If I asked you which international captain had the best batting record during his period at the helm, you would doubtless answer: Donald Bradman. And you would be right. But if I asked who was next, I'll bet you wouldn't pick Angelo Mathews. Bradman, 24 matches, average 101.51; Mathews, nine matches, average 78.83. For what it is worth: Viv Richards, 50 matches, average 45.11. Early days, of course, so early that the Mathews average will surely slide but it tells you he is enjoying the job.
Those of us blessed with a life watching, talking and writing about the game of cricket get to see many special things. In the most recent period of the game, Mitchell Johnson's fast bowling last winter, AB de Villiers remarkable breadth of skill, Sachin Tendulkar's retirement speech, Kevin Pietersen's hundred in Mumbai, Dale Steyn's bursts of frightening intensity, Michael Clarke's golden 2012 and MS Dhoni's match-winning performance in the World Cup final are some that spring to mind.
Now Mathews must be added to the list. Rarely can one man, with one innings, have so utterly changed the course of a match and, in so doing, completely humiliated the opposition. Mathews toyed with the best of England. He reduced James Anderson and Stuart Broad - 600 Test-match wickets between them - to a pair of bowling machines. It was as if he had fixed their line and length to his own preference and then set about destruction.
Remember, this all began with Mahela Jayawardene on Sunday at 5.39pm. It was calamity time then for Sri Lanka. Indeed, experts were making markets on the time England would complete victory. By the time he finished, almost 23 hours later, the calamity was all England's and the victory chant was coming from the Sri Lankans.
The first occasion that most of us were made aware of this rare and confident talent was at the MCG, when he won a one-day match against Australia with a series of magnificent strikes into the bleachers. They were hit with a sense of belonging. The match was won from nowhere and yet there was no great fuss, just the idea that the man winning it was born to the task of representing his country at cricket and that he would do the honour justice.
The figures illustrate he relishes the captaincy but the performances are even greater proof. On this tour, his batting in the deciding one-day match at Edgbaston saw Sri Lanka home. A week later, he made a free-spirited hundred in the first innings of the Test at Lord's before battling through the second innings for 18 runs in 90 balls over two and a quarter hours to help save the match.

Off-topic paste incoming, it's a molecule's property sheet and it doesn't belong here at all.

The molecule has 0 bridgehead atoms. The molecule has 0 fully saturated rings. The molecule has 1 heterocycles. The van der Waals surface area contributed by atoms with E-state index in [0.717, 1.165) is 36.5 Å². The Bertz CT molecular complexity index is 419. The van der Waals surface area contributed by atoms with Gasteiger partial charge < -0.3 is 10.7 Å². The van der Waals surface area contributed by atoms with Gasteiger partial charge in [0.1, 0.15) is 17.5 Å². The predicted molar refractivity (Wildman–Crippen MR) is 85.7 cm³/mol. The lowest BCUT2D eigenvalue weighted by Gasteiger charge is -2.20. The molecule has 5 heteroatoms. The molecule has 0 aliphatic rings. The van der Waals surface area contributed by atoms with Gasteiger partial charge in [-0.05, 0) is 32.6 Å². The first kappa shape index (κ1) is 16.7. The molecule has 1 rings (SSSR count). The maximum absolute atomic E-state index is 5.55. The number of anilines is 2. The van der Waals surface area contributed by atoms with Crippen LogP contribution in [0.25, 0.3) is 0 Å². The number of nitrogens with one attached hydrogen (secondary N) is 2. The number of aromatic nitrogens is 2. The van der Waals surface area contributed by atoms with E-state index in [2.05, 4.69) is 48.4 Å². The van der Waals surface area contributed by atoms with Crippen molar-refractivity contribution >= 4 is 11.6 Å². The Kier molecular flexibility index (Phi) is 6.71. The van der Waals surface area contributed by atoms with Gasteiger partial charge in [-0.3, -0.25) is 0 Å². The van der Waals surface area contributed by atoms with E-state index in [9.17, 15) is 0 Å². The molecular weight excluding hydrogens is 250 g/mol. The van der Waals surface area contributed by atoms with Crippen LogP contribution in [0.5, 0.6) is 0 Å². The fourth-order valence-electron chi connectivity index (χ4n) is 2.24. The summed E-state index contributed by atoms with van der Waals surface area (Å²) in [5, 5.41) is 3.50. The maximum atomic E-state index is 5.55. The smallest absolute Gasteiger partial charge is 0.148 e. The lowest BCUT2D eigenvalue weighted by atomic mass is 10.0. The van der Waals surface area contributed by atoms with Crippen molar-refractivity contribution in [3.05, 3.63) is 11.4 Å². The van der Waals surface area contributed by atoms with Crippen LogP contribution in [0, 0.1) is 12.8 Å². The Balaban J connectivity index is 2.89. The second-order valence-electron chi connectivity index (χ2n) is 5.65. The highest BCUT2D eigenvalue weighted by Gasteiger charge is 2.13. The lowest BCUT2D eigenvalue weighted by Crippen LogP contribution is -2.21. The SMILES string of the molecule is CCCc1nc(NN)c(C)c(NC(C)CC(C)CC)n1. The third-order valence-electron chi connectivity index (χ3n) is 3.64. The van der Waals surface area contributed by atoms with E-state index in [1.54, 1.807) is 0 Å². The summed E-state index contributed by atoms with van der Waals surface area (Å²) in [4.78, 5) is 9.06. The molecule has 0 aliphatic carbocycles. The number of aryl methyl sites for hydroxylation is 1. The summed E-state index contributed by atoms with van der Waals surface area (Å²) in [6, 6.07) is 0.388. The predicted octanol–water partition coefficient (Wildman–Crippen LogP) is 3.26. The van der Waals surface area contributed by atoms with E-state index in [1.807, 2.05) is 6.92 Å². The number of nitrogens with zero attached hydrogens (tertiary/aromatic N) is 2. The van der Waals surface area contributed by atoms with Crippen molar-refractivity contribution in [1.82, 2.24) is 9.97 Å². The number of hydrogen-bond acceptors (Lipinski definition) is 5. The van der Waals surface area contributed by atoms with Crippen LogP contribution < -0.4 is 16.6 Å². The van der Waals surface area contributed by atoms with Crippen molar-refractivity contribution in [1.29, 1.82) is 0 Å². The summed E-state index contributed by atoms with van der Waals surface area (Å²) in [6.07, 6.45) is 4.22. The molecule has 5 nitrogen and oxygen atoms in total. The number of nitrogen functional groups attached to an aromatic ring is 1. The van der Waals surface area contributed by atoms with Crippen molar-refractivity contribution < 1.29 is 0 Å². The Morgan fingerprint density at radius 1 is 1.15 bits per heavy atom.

He is a fine reader of the game and brings a calm response to the situation. He plays with little ego, preferring to relate his effort to the needs of the team. In this match, there were numerous opportunities to smash Moeen Ali down the ground but he knew that the longer he occupied the crease, the more he sucked the oxygen out of England.
Come to think of it, there was something sadistic about the calculation and execution. Certainly the arrogance we saw in the best of Richards was mirrored by the Sri Lanka captain. When England set the field back to allow him a single and bowl at the other bloke, he blocked four balls, smashed one to the boundary and stole a single of the last. It was magnificent in its simplicity. He cut, he drove, he glanced, he pulled, he paddle-pulled and he slogged. Never, ever did he appear in trouble. In fact he barely missed a ball that he wanted to hit. That is an exaggeration because the Headingley pitch ensures the odd whoosh for no result but the point is made. Even Bradman could not have played it better and he played a pretty darn good hand here in 1948.
Probably, this effort will lead his country to victory. It will be the first time that England have lost one of the short series at the start of the summer that began back at the turn of the century. The damage has been done by one of cricket's best innings. Yes, criticism will swamp Alastair Cook's team at the inquest but it must never be forgotten that something rather special brought them down.